We continue on to visit the nearby Chelsea Physic Garden, founded in 1673 as the Apothecaries’ Garden, with the purpose of training apprentices in the identification and use of medicinal plants, and only opened to the public in the 1980s. The location, close to the River Thames, allowed the Apothecaries to moor their barges nearby. The river’s warm air currents contribute to the Garden’s unique microclimate, allowing unusual plant species to flourish. River access also allowed plants arriving from around the World to be introduced to the British Isles via the Garden. We enjoy lunch on arrival, followed by a guided tour of the gardens.
We then return to our hotel and the rest of the evening is free for you to make your own dinner arrangements.
This morning after breakfast we are treated to a private view of the Wallace Collection, a national museum in a historic London town house. The galleries contain unsurpassed displays of French 18th-century paintings, furniture and porcelain with superb Old Master paintings and a world class armoury. After our tour there will be ample time for you to explore the rest of the gallery space at your leisure.
The afternoon is left free for you to explore London at leisure. You might wish to visit one of the many museums and galleries that populate the capital or you could indulge in some retail therapy at one of the many flagship stores nearby.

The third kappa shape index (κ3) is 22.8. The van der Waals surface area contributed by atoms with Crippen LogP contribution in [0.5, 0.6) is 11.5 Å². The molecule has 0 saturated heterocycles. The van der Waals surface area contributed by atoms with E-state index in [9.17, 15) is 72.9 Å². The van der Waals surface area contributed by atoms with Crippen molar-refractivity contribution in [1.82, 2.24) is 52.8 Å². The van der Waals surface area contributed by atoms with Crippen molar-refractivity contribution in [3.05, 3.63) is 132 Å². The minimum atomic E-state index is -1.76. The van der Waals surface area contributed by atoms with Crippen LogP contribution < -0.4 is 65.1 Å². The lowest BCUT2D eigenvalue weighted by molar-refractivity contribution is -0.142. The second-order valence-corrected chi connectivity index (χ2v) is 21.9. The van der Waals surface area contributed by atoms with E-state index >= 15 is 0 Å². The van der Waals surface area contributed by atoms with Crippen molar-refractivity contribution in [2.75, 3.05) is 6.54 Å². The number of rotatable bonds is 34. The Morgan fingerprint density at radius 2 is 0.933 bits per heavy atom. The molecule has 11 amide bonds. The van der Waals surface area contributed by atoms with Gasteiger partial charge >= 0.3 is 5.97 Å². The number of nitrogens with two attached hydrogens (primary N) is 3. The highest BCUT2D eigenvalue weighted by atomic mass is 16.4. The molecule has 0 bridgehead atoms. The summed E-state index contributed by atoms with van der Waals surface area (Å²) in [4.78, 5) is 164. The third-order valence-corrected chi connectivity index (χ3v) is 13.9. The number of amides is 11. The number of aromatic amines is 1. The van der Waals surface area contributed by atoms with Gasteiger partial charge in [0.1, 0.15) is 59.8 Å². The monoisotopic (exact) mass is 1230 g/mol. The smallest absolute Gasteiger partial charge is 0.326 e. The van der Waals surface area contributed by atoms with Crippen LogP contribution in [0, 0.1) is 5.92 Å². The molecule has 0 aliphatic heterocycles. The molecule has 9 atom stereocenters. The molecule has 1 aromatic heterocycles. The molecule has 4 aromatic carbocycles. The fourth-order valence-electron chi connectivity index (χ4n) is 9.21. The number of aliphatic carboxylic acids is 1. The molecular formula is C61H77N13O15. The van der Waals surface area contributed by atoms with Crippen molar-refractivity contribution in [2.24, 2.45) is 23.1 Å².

In the evening we meet again for a farewell dinner at the hotel.
A private transfer will take you back to Heathrow airport for your return flight
Please note: there is a fair amount of walking included on this tour. The itinerary may be subject to change due to public events taking place.
- Airport Transfers
- 6 nights' accommodation at The Goring Hotel
- Welcome drinks reception
- Full English breakfast every day
- 3 dinners
- 2 lunches
- Services of a Blue Badge Guide Tour Director throughout your stay
- Travel by comfortable motor coach
- All entrance costs
The Goring is the only remaining hotel in London that is still owned and run by
the family that built it. The Goring Hotel was opened by Otto Richard Goring
on March 2, 1910, and professed to be the first hotel in the world in which
every room had a private bathroom and central heating. In 1914, The Goring
became the command centre for the Chief of Allied Forces, and contact with
President Woodrow Wilson during World War I was made from this hotel. In
1919, Lady Randolph Churchill, the mother of Winston Churchill, moved into
The Goring Hotel.
The hotel is famed for its royal connections, the Queen Mother was a regular
at The Goring and it was the location for her last public appearance. In 2011,
Kate Middleton and her family were based at the hotel for the days around her
wedding to Prince William.
Every bedroom at The Goring is individually designed and radiates refined
English design. Joined with the hotel’s warm service and state-of-the-art technology, a stay at The Goring is a delight for all.